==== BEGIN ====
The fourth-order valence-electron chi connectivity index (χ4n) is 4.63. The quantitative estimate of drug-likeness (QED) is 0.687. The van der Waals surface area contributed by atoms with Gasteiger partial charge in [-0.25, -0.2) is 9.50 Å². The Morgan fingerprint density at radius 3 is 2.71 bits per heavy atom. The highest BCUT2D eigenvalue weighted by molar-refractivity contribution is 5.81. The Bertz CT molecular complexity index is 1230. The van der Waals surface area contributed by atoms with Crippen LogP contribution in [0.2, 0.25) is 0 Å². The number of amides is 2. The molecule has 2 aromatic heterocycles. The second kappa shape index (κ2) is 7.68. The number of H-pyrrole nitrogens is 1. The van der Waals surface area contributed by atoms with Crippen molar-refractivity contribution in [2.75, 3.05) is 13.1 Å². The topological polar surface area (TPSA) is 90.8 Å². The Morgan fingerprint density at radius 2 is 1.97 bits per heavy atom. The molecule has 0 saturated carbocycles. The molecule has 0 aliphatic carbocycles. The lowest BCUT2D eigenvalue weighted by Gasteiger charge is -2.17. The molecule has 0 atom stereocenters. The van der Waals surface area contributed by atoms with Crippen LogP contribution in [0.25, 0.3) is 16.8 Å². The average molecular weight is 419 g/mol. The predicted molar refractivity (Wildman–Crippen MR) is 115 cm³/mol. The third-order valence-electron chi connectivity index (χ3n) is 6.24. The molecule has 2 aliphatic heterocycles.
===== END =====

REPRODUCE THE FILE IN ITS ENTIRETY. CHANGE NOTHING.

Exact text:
The fourth-order valence-electron chi connectivity index (χ4n) is 4.63. The quantitative estimate of drug-likeness (QED) is 0.687. The van der Waals surface area contributed by atoms with Gasteiger partial charge in [-0.25, -0.2) is 9.50 Å². The Morgan fingerprint density at radius 3 is 2.71 bits per heavy atom. The highest BCUT2D eigenvalue weighted by molar-refractivity contribution is 5.81. The Bertz CT molecular complexity index is 1230. The van der Waals surface area contributed by atoms with Crippen LogP contribution in [0.2, 0.25) is 0 Å². The number of amides is 2. The molecule has 2 aromatic heterocycles. The second kappa shape index (κ2) is 7.68. The number of H-pyrrole nitrogens is 1. The van der Waals surface area contributed by atoms with Crippen molar-refractivity contribution in [2.75, 3.05) is 13.1 Å². The topological polar surface area (TPSA) is 90.8 Å². The Morgan fingerprint density at radius 2 is 1.97 bits per heavy atom. The molecule has 0 saturated carbocycles. The molecule has 0 aliphatic carbocycles. The lowest BCUT2D eigenvalue weighted by Gasteiger charge is -2.17. The molecule has 0 atom stereocenters. The van der Waals surface area contributed by atoms with Crippen LogP contribution in [0.25, 0.3) is 16.8 Å². The average molecular weight is 419 g/mol. The predicted molar refractivity (Wildman–Crippen MR) is 115 cm³/mol. The third-order valence-electron chi connectivity index (χ3n) is 6.24. The molecule has 2 aliphatic heterocycles.